Brighton, Ontario

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Municipality (lower-tier)
Municipality of Brighton
Brighton ON.JPG
Motto(s): Where the past greets the future
Brighton is located in Southern Ontario
Location of Brighton in southern Ontario
Coordinates: 44°07′20″N 77°45′51″W / 44.12222°N 77.76417°W / 44.12222; -77.76417Coordinates: 44°07′20″N 77°45′51″W / 44.12222°N 77.76417°W / 44.12222; -77.76417[1]
Country  Canada
Province  Ontario
County Northumberland
Formed January 1, 2001
 • Mayor Mark Walas
 • Federal riding Northumberland—Quinte West
 • Prov. riding Northumberland—Quinte West
 • Land 222.76 km2 (86.01 sq mi)
Population (2011)[2]
 • Total 10,928
 • Density 49.1/km2 (127/sq mi)
Time zone UTC-5 (EST)
 • Summer (DST) UTC-4 (EDT)
Postal Code K0K 1H0
Area code(s) 613
Post Office

Brighton is a town in Northumberland County, Ontario, Canada,[1] approximately 150 kilometres (93 mi) east of Toronto and 100 km (62 mi) west of Kingston. It is traversed by both Highway 401 and the former Highway 2. The west end of the Murray Canal that leads east to the Bay of Quinte is at the east end of the town.

Brighton was primarily an agricultural community, specializing in the farming of apples and production of new apple types. However, in recent years, many of the original orchards in the area have been partially removed, to make way for the steadily growing population, and more profitable agricultural produce, such as wheat, corn and soybeans. In late September, Brighton is host to Applefest, its largest yearly festival.

The Municipality of Brighton (formed on January 1, 2001, through an amalgamation of the former Town of Brighton and Brighton Township) is home to nearly 11,000 inhabitants,[2] with a higher than average percentage of those retired. This is common, as the quiet, clean and friendly atmosphere of many smaller towns near Lake Ontario tend to draw the elderly as popular places for retirement living.

Presqu'ile Provincial Park, just south of the town centre, is one of Brighton's most popular attractions. The park is noted for bird-watching and other nature-oriented activities. Memory Junction Railway Museum, located in a former Grand Trunk station, has a collection of rail equipment and memorabilia.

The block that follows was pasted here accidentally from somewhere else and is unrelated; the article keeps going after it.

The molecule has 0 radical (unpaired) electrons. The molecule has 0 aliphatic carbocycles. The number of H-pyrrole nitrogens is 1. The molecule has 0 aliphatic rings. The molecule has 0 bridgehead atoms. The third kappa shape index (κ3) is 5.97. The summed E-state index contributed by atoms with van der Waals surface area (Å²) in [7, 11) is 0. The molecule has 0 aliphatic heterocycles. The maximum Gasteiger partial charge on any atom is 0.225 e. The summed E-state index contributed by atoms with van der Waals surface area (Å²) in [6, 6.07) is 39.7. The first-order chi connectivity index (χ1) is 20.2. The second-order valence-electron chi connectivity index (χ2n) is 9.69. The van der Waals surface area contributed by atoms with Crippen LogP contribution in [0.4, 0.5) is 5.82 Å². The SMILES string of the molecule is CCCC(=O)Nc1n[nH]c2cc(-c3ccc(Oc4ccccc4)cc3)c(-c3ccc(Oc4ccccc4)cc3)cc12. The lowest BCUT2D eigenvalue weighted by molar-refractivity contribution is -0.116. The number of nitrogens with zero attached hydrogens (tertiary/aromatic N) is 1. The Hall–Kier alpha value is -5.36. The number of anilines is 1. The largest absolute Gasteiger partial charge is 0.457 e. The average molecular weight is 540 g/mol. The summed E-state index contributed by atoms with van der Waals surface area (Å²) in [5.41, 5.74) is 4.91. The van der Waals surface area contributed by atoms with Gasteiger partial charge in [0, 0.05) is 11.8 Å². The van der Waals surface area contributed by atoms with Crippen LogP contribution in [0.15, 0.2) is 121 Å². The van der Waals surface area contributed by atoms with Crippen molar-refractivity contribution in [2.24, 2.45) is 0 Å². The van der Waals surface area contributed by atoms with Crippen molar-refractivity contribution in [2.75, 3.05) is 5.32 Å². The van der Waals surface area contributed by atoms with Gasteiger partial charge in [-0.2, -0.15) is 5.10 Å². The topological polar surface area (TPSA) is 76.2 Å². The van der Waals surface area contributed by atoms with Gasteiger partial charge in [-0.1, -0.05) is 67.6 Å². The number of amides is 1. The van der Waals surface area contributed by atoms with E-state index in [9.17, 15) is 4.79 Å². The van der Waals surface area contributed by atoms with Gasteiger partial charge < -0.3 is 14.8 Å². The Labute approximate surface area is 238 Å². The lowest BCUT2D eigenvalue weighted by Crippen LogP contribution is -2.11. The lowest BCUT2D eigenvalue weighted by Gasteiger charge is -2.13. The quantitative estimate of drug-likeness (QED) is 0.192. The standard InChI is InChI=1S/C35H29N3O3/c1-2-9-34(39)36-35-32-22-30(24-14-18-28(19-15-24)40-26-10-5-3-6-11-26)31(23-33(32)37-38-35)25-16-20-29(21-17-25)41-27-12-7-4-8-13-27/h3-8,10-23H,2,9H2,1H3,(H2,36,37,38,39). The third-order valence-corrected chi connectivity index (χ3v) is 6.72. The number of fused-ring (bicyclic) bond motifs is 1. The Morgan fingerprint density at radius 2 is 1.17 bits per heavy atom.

Besides Brighton, other communities and hamlets within the municipality include: Codrington, Carman, Hilton, Spring Valley and Smithfield.


The village of Brighton was incorporated on January 1, 1859. On December 1, 1980, it became a town.[3]

The original Simpson house, is located on 61 Simpson Street, over 150 years old.

The artificial island area of Brighton[edit]

Part of the current Municipality of Brighton is on a separate artificial island. This is a consequence of the borders chosen when the Township of Brighton was created in 1851, and the excavation of the Murray Canal across the historic Isthmus of Murray. The Murray Canal opened in 1889.


Canada census – Brighton, Ontario community profile
2011 2006
Population: 10,928 (6.6% from 2006) 10,253 (8.5% from 2001)
Land area: 222.76 km2 (86.01 sq mi) 222.52 km2 (85.92 sq mi)
Population density: 49.1/km2 (127/sq mi) 46.1/km2 (119/sq mi)
Median age: 46.5 (M: 45.3, F: 48.0)
Total private dwellings: 4825 4328
Median household income: $54,278
References: 2011[2] 2006[4] earlier[5]

Population trend:[6]

  • Population in 2011: 10,928
  • Population in 2006: 10,253
  • Population in 2001: 9,449
  • Population in 1996:
    • Brighton (town): 4584
    • Brighton (township): 4438
  • Population in 1991:
    • Brighton (town): 4366
    • Brighton (township): 4115

Mother tongue:

  • English as first language: 92.2%
  • French as first language: 2.0%
  • English and French as first language: 0%
  • Other as first language: 5.8%

Notable residents[edit]

See also[edit]


  1. ^ a b "Brighton". Geographical Names Data Base. Natural Resources Canada. Retrieved 2013-04-21.
  2. ^ a b c d "2011 Community Profiles". Canada 2011 Census. Statistics Canada. July 5, 2013. Retrieved 2012-03-12.
  3. ^ Broughton, John William David (1981). "They desired a better country". pp. 5, 8.
  4. ^ "2006 Community Profiles". Canada 2006 Census. Statistics Canada. March 30, 2011. Retrieved 2012-03-12.
  5. ^ "2001 Community Profiles". Canada 2001 Census. Statistics Canada. February 17, 2012.
  6. ^ Statistics Canada: 1996, 2001, 2006 census

External links[edit]